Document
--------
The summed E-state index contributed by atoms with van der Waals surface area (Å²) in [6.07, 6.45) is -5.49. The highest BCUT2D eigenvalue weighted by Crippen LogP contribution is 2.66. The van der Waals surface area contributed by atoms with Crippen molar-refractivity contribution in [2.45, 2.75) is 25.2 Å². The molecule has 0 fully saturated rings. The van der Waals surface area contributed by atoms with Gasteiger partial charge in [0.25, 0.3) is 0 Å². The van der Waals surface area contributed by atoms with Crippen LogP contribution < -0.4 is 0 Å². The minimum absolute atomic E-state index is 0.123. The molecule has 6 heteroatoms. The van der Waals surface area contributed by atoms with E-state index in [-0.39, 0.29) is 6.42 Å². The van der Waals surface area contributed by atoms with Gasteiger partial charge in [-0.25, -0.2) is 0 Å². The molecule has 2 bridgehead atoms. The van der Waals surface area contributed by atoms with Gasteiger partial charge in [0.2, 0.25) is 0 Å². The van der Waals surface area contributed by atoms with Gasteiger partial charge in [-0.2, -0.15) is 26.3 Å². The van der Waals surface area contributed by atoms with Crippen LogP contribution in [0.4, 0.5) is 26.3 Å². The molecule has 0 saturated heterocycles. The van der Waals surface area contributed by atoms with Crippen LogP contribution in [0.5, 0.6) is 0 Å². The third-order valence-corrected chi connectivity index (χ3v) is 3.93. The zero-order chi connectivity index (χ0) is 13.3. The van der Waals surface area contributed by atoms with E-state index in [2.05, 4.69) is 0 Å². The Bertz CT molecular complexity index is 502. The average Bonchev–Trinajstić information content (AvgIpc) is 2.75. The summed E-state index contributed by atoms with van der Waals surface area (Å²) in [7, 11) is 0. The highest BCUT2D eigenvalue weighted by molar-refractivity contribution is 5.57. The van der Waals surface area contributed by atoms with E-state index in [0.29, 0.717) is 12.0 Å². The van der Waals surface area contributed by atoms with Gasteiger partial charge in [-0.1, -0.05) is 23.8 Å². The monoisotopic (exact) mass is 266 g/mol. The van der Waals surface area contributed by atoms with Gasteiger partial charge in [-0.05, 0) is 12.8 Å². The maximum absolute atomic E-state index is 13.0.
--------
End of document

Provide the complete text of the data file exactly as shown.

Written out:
The summed E-state index contributed by atoms with van der Waals surface area (Å²) in [6.07, 6.45) is -5.49. The highest BCUT2D eigenvalue weighted by Crippen LogP contribution is 2.66. The van der Waals surface area contributed by atoms with Crippen molar-refractivity contribution in [2.45, 2.75) is 25.2 Å². The molecule has 0 fully saturated rings. The van der Waals surface area contributed by atoms with Gasteiger partial charge in [0.25, 0.3) is 0 Å². The van der Waals surface area contributed by atoms with Crippen LogP contribution < -0.4 is 0 Å². The minimum absolute atomic E-state index is 0.123. The molecule has 6 heteroatoms. The van der Waals surface area contributed by atoms with E-state index in [-0.39, 0.29) is 6.42 Å². The van der Waals surface area contributed by atoms with Gasteiger partial charge in [-0.25, -0.2) is 0 Å². The molecule has 2 bridgehead atoms. The van der Waals surface area contributed by atoms with Gasteiger partial charge in [0.2, 0.25) is 0 Å². The van der Waals surface area contributed by atoms with Gasteiger partial charge in [-0.2, -0.15) is 26.3 Å². The van der Waals surface area contributed by atoms with Crippen LogP contribution in [0.4, 0.5) is 26.3 Å². The molecule has 0 saturated heterocycles. The van der Waals surface area contributed by atoms with Crippen LogP contribution in [0.5, 0.6) is 0 Å². The third-order valence-corrected chi connectivity index (χ3v) is 3.93. The zero-order chi connectivity index (χ0) is 13.3. The van der Waals surface area contributed by atoms with E-state index in [2.05, 4.69) is 0 Å². The Bertz CT molecular complexity index is 502. The average Bonchev–Trinajstić information content (AvgIpc) is 2.75. The summed E-state index contributed by atoms with van der Waals surface area (Å²) in [7, 11) is 0. The highest BCUT2D eigenvalue weighted by molar-refractivity contribution is 5.57. The van der Waals surface area contributed by atoms with E-state index in [0.29, 0.717) is 12.0 Å². The van der Waals surface area contributed by atoms with Gasteiger partial charge in [-0.1, -0.05) is 23.8 Å². The monoisotopic (exact) mass is 266 g/mol. The van der Waals surface area contributed by atoms with Gasteiger partial charge in [-0.05, 0) is 12.8 Å². The maximum absolute atomic E-state index is 13.0.